by ReutersTuesday, 24 August 2021 09:11 GMT
Authors: By Sangmi Cha
SEOUL, Aug 24 (Reuters) – People infected with the more transmissible Delta variant have a viral load 300 times higher than those with the original version of the COVID-19 virus, when symptoms are first observed, a South Korea study found.
But the amount gradually decreased over time – to 30 times in four days and over 10 times in nine days – and it matched levels seen in other variants after 10 days, the Korea Disease Control and Prevention Agency (KDCA) said on Tuesday.
The higher load https://www.reuters.com/business/healthcare-pharmaceuticals/people-with-allergic-reaction-mrna-vaccines-can-get-2nd-dose-delta-viral-load-2021-07-26 means the virus spreads far more easily from person to person, increasing infections and hospitalizations, a health ministry official Lee Sang-won told a news conference.
“But it doesn’t mean Delta is 300 times more infectious…we think its transmission rate is 1.6 times the Alpha variant, and about two times the original version of the virus,” Lee said.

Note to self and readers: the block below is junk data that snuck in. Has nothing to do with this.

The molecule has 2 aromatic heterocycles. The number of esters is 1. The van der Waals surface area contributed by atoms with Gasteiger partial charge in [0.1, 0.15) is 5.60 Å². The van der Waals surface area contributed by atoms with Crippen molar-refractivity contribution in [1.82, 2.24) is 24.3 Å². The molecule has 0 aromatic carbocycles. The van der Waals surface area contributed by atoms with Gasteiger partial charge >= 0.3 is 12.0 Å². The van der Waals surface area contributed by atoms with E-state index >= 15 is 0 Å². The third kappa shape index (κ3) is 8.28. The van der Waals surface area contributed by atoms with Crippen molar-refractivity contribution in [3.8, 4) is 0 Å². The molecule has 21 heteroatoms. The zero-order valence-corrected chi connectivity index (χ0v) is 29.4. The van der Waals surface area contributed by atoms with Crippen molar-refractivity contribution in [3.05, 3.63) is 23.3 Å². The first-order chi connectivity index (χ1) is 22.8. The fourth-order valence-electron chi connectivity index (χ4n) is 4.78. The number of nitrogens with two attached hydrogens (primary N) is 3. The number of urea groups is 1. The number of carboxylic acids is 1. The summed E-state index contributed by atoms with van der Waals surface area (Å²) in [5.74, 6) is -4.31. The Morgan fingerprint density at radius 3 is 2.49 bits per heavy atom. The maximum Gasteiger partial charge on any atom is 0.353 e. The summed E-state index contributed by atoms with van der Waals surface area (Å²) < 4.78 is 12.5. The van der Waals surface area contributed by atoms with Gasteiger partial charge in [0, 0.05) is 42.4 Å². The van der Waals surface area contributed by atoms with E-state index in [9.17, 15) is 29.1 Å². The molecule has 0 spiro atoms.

The Delta variant of the novel coronavirus was first identified in India and the Alpha variant in the UK.
To avoid the spread of the Delta variant, now the dominant strain https://www.reuters.com/business/healthcare-pharmaceuticals/delta-covid-variant-now-dominant-worldwide-drives-surge-us-deaths-officials-2021-07-16worldwide, the KDCA urged people to immediately get tested when developing COVID-19 symptoms and avoid in-person meetings.
The rapid spread of the Delta variant and low vaccination rates have caught much of Asia off-guard, especially in emerging markets, even as economies in Europe and North America reopen.
The study compared the viral load of 1,848 patients infected with the Delta variant with 22,106 people who had other strains.
South Korea reported 1,509 new coronavirus cases for Monday, raising the total to 239,287 infections, with 2,228 deaths.
It has vaccinated 51.2% of its 52 million population with at least one dose of a vaccine, while 23.9% have been fully vaccinated. (Editing by Jacqueline Wong)
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